Link to the Blog copied to clipboard.
Homeowners Insurance

Prepare Houseguests for a Positive Interaction With Your Dog

You've invited a few friends over for a casual get-together at your home. Among the guests is Joy, who has never met your dog Max, a large, enthusiastic Labrador retriever. Max bolts toward Joy as soon as he sees her, barking and jumping up, knocking her back. She screams and attempts to push Max away, which confuses him. The situation leaves Joy shaken and Max retreating under the table.


Now imagine it going a different way: Before the gathering, you advise your guests about Max's lively nature and suggest how to interact with him. Before your friends come over, you take Max on a long walk to burn off excess energy and give him a favorite chew toy to keep him occupied as guests arrive. Introductions are calm and Joy comfortably engages with Max, tossing him his favorite ball to fetch – creating a relaxed and enjoyable atmosphere for everyone.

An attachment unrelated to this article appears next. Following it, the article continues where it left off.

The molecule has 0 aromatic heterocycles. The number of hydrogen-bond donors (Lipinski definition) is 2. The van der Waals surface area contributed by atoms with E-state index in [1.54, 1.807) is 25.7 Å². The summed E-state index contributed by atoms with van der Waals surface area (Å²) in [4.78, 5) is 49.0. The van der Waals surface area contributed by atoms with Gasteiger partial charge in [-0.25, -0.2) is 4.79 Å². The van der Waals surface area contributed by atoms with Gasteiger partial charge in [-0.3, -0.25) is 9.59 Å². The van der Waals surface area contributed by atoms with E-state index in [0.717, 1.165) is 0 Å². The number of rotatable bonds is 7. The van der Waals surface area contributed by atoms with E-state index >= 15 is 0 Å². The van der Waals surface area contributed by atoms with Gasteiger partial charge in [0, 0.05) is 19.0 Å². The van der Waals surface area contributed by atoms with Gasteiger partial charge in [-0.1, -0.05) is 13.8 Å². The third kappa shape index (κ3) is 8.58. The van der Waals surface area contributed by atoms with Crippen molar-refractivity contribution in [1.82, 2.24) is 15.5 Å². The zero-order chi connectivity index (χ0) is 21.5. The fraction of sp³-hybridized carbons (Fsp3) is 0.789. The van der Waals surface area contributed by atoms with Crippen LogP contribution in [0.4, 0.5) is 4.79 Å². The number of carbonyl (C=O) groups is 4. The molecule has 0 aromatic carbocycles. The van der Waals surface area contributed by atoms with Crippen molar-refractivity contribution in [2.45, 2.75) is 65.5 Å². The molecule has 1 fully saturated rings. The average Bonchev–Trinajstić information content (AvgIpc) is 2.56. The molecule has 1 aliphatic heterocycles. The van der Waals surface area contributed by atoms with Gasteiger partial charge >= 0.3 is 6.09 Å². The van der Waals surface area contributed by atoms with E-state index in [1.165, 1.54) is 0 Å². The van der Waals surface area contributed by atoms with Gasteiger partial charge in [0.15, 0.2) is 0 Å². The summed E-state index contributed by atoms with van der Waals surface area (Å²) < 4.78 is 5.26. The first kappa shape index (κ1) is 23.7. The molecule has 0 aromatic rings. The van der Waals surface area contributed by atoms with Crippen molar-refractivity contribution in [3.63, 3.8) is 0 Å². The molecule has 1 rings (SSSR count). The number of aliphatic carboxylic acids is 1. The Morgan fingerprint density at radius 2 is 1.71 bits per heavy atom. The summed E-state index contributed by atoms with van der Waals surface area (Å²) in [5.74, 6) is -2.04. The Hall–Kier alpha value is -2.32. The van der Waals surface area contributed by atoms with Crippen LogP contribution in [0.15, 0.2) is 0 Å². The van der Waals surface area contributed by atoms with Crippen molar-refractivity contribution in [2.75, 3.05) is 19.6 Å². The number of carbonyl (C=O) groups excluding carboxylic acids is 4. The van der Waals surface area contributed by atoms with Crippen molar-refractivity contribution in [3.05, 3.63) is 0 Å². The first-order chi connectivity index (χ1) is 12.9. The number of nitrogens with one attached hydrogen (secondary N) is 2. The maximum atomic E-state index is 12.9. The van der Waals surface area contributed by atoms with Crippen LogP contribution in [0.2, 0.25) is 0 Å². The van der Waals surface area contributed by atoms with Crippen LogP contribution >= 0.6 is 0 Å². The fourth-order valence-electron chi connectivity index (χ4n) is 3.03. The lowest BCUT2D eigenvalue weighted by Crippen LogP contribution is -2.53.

Here's how to ensure your guest-dog interactions are more like the second scenario than the first.


Prepare Your Guests

Every dog is unique, so it’s important to make visitors to your home aware of what they can expect from your dog – along with what your dog’s body language means. It’s also your responsibility to observe how your dog is handling the interaction as it’s occurring, and never force an introduction if your dog is not feeling it. And don’t forget: adult supervision is necessary anytime children are around your dog.


What’s Typical for Your Dog

Is your dog excitable and high-energy? Nervous and shy? An excessive drooler? Whatever you already know about your dog – be sure to give your guests a heads-up about what they can expect. This includes any known triggers or dislikes. For example, standing alongside a dog (instead of facing them) can be less threatening for some dogs. To avoid territorial conflicts, let your guests know if there are spaces or items within the home considered your dog’s domain – such as a favorite chair or to and make sure to tell your guests where your dog prefers to be petted.